Chilcot Will Never Bring Closure

Chilcot Can Never Bring Closure

 

Sadly the Chilcot inquiry with or without the full content of any letters between Tony Blair and George W Bush will never bring closure. No enquiry of this sort ever has. The Saville Inquiry into Bloody Sunday has never healed the wound of the unarmed Derry citizens shot in the back by British soldiers. The Dardenelles inquiry into the disastrous 1915 campaigned that cost the lives of 35,000 British men and  left a further 70,000 maimed for life sat for three years and produced no answers.

The idea that one man was responsible for duping a nation and tricking it into war in order to please his pal in the White House is a reductio ad absurdum that dishonours the lives lost. It is almost beyond parody that Sir John Major, the prime minister, who sat on his hands as 8,000 Europeans were taken out and murdered in cold blood, in the worst massacre in Europe since 1945 and whose diplomats were ordered to resist at the UN any intervention in Rwanda should now be on airwaves whining about his successor.

There are criticisms a-plenty that can be leveled at Tony Blair.  But they need to be levelled at 416 other men and women who representing the nation decided that the Brtiish soldiers already deployed on Iraq’s borders should move in and dislodge the Iraqi dictator who had been successfully defying UN resolutions for 12 years.

History will judge that all the interventions by northern military powers in majority Muslim nations since 1979 beginning with Moscow’s invasion of Afghanistan in 1979 turned out to be strategic catastrophes. Davis Cameron has sustained a pointless war in Helmand costing the lives of nearly 500 British soldiers since 2010 long after other loyal American allies like Canada brought their troops home. Even the smaller conflicts like the Cameron-Sarkozy ousting of Gadafi has turned Libya into a charnel house, a Jihadi central with endless arms to sell and use.

In the 2002 debate in the Commons on the so-called dodgy dossier, William Hague told MPs that Saddam Hussain had 400 secret installations where weapons of mas destruction were being concealed.

Robin Cook had used similar language in 1998 when telling the Commons about the hidden reserves of Sarin gas and chemical weapons that justified, he told MPs, British military action against Saddam in the form of no-fly zones and attacks on Iraqi military installations.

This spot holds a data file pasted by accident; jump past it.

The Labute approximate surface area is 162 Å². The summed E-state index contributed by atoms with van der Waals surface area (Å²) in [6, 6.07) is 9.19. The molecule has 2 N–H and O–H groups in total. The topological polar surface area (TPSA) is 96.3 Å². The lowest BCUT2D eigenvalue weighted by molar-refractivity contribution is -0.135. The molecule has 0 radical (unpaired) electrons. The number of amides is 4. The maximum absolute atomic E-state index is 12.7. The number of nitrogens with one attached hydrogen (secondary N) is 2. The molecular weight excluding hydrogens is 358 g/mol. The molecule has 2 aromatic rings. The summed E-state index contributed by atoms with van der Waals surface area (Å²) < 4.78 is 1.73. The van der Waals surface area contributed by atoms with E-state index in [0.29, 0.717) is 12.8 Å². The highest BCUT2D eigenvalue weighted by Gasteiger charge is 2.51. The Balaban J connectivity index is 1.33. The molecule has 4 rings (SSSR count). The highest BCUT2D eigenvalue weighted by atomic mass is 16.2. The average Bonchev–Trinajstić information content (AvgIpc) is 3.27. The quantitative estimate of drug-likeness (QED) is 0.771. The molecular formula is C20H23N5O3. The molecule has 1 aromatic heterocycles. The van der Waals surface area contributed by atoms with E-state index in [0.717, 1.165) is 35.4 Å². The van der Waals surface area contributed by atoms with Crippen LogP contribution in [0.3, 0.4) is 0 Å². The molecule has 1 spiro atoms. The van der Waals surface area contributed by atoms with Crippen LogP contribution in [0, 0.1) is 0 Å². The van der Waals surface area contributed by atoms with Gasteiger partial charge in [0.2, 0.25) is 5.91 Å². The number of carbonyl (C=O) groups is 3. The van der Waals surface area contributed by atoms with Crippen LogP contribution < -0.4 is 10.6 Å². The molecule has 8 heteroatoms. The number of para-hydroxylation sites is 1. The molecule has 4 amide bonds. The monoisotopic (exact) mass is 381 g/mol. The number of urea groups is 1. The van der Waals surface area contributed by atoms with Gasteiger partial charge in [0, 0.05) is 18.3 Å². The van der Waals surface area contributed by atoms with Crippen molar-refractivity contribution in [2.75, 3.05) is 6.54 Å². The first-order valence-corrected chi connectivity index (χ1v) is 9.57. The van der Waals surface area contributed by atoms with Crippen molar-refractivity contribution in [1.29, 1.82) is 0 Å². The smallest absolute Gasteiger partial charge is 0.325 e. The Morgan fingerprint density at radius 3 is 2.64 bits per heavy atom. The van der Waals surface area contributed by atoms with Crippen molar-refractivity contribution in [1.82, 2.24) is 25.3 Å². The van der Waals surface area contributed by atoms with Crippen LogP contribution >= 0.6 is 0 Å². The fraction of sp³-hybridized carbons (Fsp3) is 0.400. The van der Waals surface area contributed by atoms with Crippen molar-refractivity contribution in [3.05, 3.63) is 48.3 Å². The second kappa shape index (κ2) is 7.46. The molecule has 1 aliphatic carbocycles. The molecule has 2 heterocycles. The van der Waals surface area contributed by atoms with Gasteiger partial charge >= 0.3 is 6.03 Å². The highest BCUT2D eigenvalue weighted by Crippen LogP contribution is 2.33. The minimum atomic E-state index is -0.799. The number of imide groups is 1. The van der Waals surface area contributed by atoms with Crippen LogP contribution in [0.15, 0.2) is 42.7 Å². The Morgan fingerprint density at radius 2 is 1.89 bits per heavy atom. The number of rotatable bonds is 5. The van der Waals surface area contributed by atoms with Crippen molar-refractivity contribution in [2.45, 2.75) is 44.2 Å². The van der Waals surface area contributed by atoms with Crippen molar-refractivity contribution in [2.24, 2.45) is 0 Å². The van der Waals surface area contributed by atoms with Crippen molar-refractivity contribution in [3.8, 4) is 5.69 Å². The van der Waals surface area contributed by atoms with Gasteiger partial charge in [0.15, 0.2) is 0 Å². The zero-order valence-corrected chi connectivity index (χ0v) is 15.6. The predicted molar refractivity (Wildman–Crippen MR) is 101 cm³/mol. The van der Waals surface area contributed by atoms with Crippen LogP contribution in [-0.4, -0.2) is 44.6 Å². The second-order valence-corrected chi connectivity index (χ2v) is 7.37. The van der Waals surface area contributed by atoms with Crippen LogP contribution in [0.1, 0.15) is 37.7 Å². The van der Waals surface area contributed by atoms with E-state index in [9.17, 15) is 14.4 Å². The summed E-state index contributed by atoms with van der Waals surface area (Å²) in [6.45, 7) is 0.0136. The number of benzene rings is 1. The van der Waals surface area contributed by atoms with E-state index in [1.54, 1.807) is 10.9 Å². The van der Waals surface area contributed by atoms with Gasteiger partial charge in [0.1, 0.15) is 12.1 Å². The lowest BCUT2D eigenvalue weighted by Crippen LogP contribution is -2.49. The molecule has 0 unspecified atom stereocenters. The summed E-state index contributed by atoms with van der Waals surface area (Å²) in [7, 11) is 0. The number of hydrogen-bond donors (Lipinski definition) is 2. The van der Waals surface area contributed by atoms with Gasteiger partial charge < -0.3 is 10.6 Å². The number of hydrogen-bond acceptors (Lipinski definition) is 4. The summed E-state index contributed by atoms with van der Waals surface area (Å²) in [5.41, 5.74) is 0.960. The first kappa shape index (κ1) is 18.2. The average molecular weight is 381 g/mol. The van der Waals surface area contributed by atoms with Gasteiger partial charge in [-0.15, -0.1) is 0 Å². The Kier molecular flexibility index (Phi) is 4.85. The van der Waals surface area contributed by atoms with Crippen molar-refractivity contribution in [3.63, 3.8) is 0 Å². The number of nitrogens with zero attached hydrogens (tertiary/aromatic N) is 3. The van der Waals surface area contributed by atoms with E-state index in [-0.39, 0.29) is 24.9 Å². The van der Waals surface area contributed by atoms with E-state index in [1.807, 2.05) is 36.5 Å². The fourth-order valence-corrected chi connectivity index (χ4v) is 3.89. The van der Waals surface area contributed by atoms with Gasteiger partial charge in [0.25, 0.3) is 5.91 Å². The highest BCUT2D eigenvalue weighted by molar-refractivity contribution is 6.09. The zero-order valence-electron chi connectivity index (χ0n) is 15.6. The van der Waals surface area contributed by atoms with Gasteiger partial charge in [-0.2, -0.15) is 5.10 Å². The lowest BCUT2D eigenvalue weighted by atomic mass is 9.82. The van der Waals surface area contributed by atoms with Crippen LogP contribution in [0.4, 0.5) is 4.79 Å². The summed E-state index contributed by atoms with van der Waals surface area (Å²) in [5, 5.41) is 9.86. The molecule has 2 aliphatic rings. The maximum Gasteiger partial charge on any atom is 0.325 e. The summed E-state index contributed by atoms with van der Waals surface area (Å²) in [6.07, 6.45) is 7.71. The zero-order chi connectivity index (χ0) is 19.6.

To be sure, Cook resigned during the debate in 2003 but if he harboued such doubts why wait so long? One of the most important aspects of the Iraq war was the extent to which it was fully endorsed by the Conservative Party in the Commons. Have David Cameron or William Hague ever said they were wrong?

Another puzzle is why did not a single civil servant resign other than one FCO lawyer? I worked as No 2 in the Foreign Office at the time and I never heard Jack Straw or any minister express concern that we were heading for a disaster. Since then there has been much distancing by former ministers and diplomats but their courage after the event and their wisdom once it was clear Iraq had become a disaster is rather cheap. Had the invasion been a success as the Kuwait conflict was they would have all proudly claimed some credit.

There was a generational problem that should be explored. The MPs elected in 1997 and many of the key commentators had been sickened by the non-interventionism of the 1990s which had seen Srebrenica and Rwanda take place without opposition from the democracies.

The concepts of le droit d’ingérence (right to intervene) and R2P (Right to Protect) were developed by political scientist and philosophers and lawyers argued for the creation of an International Criminal Court.

Britain intervened in Sierra Leone, in Indonesia and in Kosovo – the latter without UN approval but with strong backing as the world finally rose up in disgust to stop the next Milosevic genocidal murders. 250 Kosovan bodies have just been discovered at a mass grave in South East Serbia as a reminder of why Britain intervened.

Was there a feeling that Saddam was another Slobodan and a few cruise missiles and cold steel on the ground would knock him off and usher in a better Iraq?  Almost certainly yes. Were there high-level warnings it would turn into a disaster? No or at least none that changed the minds of the 417 MPs who voted for war.

Chilcot has been on mission impossible. A retired anti-Blair ambassador criticized the Commission because it had two Jews on it, a reminder of the latent anti-semitism in the English establishment. The Commission ignored the wider European context, the pressure from many EU governments to back intervention and the havering of Chirac who only made up his mind at the last moment to say Non after endless equivocations.

Whitehall as the permanent guardian of state interests is concerned that to publish communications between the US president and the UK prime minister means that confidentiality flies out of the window. Why would any future American president trust the word of a British prime minister that their exchanges rest private if  a media campaign can overturn that?

Whitehall may be wrong but the idea that there is a magic X file of letters which will bring closure is infantile. History will deliver its verdict. But all 417 of us who voted for war are guilty not one man.

 

Denis MacShane was Minister of State at the Foreign Office in 2003.

 

 

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